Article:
Gail Skoff is a native Californian who has been photographing since her teens. Her early work included images from Bali, the American Southwest and Hawaii. These were black and white photographs which were hand-colored with oil paints. This mix of photography and painting was a technique she used for almost 30 years.
In 1981 she began to travel extensively through the French wine country with her husband, the wine importer Kermit Lynch. Her unique access into the wine culture allowed Skoff to document the winemakers lives and the traditional way wine was produced with an intimate viewpoint.
When she turned to vegetables for subject matter she stopped hand coloring. The close-up, sensual portraits of earthy, organic forms were stronger in black and white.
Her interest in close-up photography was next inspired by Pompeii and other ancient ruins, as well as by the mosaic floors of Rome and Venice. She created large scale abstract compositions of architectural details, which appear simultaneously ancient and modern. She continued her investigation of Italian architecture, photographing on the island of Burano near Venice. These formal images of brightly colored chimneys appear as minimalist sculptural forms.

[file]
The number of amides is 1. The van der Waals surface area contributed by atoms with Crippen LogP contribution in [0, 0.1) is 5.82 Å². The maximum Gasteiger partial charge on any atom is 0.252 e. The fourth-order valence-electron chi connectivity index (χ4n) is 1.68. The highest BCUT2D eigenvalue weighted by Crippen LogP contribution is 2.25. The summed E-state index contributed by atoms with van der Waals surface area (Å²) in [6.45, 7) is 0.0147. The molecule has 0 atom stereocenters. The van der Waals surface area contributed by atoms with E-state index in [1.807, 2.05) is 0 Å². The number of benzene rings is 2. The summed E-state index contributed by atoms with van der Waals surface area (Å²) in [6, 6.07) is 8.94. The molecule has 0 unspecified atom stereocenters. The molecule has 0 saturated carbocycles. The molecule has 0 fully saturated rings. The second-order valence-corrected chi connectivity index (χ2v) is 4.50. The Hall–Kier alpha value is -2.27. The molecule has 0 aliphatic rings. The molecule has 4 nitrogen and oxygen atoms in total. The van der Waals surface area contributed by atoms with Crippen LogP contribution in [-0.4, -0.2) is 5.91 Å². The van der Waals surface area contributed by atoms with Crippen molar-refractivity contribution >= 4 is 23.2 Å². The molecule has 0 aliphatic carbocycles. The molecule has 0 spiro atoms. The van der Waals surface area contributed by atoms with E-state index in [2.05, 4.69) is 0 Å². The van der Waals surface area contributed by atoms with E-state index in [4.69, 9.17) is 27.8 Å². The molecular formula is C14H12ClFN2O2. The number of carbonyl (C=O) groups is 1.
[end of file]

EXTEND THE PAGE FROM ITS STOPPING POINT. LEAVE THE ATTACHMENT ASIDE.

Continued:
Next, she did a series entitled Vital Signs, based on some hospital experiences in France using vegetables, especially tomatoes, as their skin is as fragile and delicate as humans.
The current project is Scenes from Provence, which reflects her life and experiences from living in the South of France. These photographs use Santons, terra cotta figurines who represent métiers of the 18th Century, but also seem contemporary as people now have similar jobs and roles in society. They are photographed in front of backdrops created for each figure, so they are historical and fantastical at the same time.
She has created several handmade artists books in small editions, and has collaborated on wine and cookbooks with well-known food writers such as Alice Waters, Paul Bertolli and Richard Olney.
Gail Skoff received an MFA from The San Francisco Art Institute in 1979 and was the recipient of an NEA grant in 1976. Her work is included in many collections both nationally and internationally, including The Bibliotheque Nationale, Paris, The Oakland Museum, Oakland, CA and the National Museum of American Art, Smithsonian Institute.
She continues to teach and splits her time between homes in Berkeley, California and Le Beausset in Provence, France.RESUMÉ DOWNLOAD